By James Burns
In Christian history, no phenomenon is more clear than the recurrence of revivals. Such movements witness to us the supremacy of spiritual forces. They reveal the spiritual instincts in humankind that are often clouded by less worthwhile pursuits. They encourage faith by showing God’s hand in history and in His guidance of the Church.
These movements prove that God is working through His laws, for the salvation of His people and for the world’s good. In a revival, a few, then dozens, then thousands say with David: “Though I walk in the midst of trouble, You will revive me” (Ps. 138:7, NKJV). Loss of Spiritual Power No one pretends that all is well with the Church today. When allowance is made for exaggeration, there are enough problems left to arouse deep soul searching. On every side, there is complaint of the Church’s loss of spiritual power, the increasing indifference of its people, and a decrease in membership. While there is not decline, there is a conscious arrest of its influence, and in the world a hostility to its claims.
The Church is still active. Never was there more activity and less result. There is abundant energy, but it is not conquering energy conscious of its power, but feverish energy, conscious of its impotence. The message of the pulpit has largely lost its power to convince, and the preacher his power to lead to conversion.
Much, if not all, of the message of Christianity has been silenced. Passion is simulated. Energy is directed toward useless things. People in the pew are unconsciously affected by the absence of certainty, and of intense conviction. So pulpit and pew are united in a common misgiving. People find it easy to drift from the Church. Their consciences are unaffected by their relapse, because there is not the atmosphere of reality which makes neglecting the Church a sin.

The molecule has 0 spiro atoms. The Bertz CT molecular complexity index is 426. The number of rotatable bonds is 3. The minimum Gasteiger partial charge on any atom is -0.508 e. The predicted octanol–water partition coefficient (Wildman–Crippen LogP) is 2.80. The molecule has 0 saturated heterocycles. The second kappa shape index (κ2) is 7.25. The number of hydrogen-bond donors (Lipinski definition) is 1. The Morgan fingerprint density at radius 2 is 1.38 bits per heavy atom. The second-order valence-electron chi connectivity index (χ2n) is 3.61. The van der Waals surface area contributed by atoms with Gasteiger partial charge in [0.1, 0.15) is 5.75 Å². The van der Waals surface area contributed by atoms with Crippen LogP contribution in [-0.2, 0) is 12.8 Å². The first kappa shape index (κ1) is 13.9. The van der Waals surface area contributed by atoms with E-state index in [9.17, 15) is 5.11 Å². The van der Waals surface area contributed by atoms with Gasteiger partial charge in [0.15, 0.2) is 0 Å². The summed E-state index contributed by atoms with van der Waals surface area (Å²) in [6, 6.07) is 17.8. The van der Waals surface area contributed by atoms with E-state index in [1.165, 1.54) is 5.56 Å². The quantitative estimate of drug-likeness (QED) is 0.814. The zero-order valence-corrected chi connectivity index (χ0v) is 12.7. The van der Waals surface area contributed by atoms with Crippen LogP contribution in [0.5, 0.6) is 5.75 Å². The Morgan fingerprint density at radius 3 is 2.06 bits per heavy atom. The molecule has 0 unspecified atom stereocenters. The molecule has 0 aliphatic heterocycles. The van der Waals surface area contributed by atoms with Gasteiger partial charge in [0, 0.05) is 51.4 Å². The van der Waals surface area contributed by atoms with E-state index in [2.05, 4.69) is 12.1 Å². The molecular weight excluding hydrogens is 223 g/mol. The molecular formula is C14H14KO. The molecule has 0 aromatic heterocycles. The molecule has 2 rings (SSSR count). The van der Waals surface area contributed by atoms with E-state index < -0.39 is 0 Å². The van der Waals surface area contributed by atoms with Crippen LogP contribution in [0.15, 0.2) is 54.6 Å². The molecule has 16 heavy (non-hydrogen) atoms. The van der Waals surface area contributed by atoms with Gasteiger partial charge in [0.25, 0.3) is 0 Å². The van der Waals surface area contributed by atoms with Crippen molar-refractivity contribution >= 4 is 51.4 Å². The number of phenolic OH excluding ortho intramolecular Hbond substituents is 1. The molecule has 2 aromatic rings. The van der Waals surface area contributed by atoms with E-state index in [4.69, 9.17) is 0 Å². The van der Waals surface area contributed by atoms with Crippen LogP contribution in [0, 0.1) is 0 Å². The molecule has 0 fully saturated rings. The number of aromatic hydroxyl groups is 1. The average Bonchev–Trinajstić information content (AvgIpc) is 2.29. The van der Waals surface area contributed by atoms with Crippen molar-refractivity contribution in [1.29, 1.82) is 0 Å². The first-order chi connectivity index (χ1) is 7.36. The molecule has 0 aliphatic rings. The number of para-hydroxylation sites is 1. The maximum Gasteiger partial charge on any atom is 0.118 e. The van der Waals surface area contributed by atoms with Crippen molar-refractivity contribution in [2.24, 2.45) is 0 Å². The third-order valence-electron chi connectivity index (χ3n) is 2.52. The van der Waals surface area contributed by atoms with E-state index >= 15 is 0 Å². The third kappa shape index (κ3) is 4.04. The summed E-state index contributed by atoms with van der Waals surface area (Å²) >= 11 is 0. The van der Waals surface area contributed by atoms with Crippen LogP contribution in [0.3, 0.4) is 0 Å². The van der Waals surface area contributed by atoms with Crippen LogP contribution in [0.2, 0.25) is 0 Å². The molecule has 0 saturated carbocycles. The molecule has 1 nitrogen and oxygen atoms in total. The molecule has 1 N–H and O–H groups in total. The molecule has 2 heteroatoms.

If this is true, then it is a fact which should awaken the dullest heart concerned about the welfare of the world and his or her own spiritual life. Of course, a weakening Church means that the forces working against the Church are growing stronger. It makes us turn to the future and ask, “What is before us? Is the day of the Church over? Must we live on to see the decline, until it results in death?”
Eve of Revival
From such questions we can turn away with a smile. The Church is not on the eve of destruction. It is on the eve of a revival. Like the day that comes when the long night is over, so every revival comes after times of tribulation. Nothing in the world is more certain than this. The question is not “if,” but “when.” It is not for us to know the times which God has hidden. At the same time, there is much to give us hope.
The Church today appears helpless to cope with its growing responsibilities. The problems are so great that the Church seems to sink under the weight of them. It is the Church’s duty, not to solve the problems, but to give an inspiration. It is a flood of new spiritual life that is needed. When the heart is alive, the hardest problem becomes solvable. Love awakes and finds its own channels. It is the Church’s coldness that makes problems unsolvable.
The solution is a revival of spiritual religion—a new breath which will pass over the valley of dry bones and make them live. The world is ready for this revival, whether or not the Church is. For the Church, revival means humiliation, a bitter knowledge of unworthiness, and an open and humiliating confession of sin. It comes to scorch before it heals.
No revival can come from below. All attempts to create a revival fail. Nor can we bring a revival down, since prayer is not the cause of a revival, but the human preparation for one. By prayer we prepare the soil.
Is there a disposition to pray for revival? Are devout men and women everywhere becoming alarmed, not for the success of the Church, but for the glory of Christ? If not, then the night is not far spent, a deeper darkness is yet to come. For what use would a revival be, if we were not prepared for it? It would pass over us without doing its work. J. Hudson Taylor affirmed this when he wrote, “The spirit of prayer is, in essence, the spirit of revival.”
Simplicity of Christ Whatever form the coming awakening may take, we may be certain that it will bring us back to the essentials. This is the result of every true revival. It cuts through the trappings until it gets to the core of life. It leads men and women back to simplicity. When the heart earnestly seeks God, it takes the shortest route. Above all, it will bring us back to Christ.
The day may be near. Even now He may be preparing His messenger.
JAMES BURNS wrote Revivals, Their Laws and Leaders in 1909. This article is condensed from the booklet The Laws of Revival, republished in 1960.
From Prayer Connect magazine.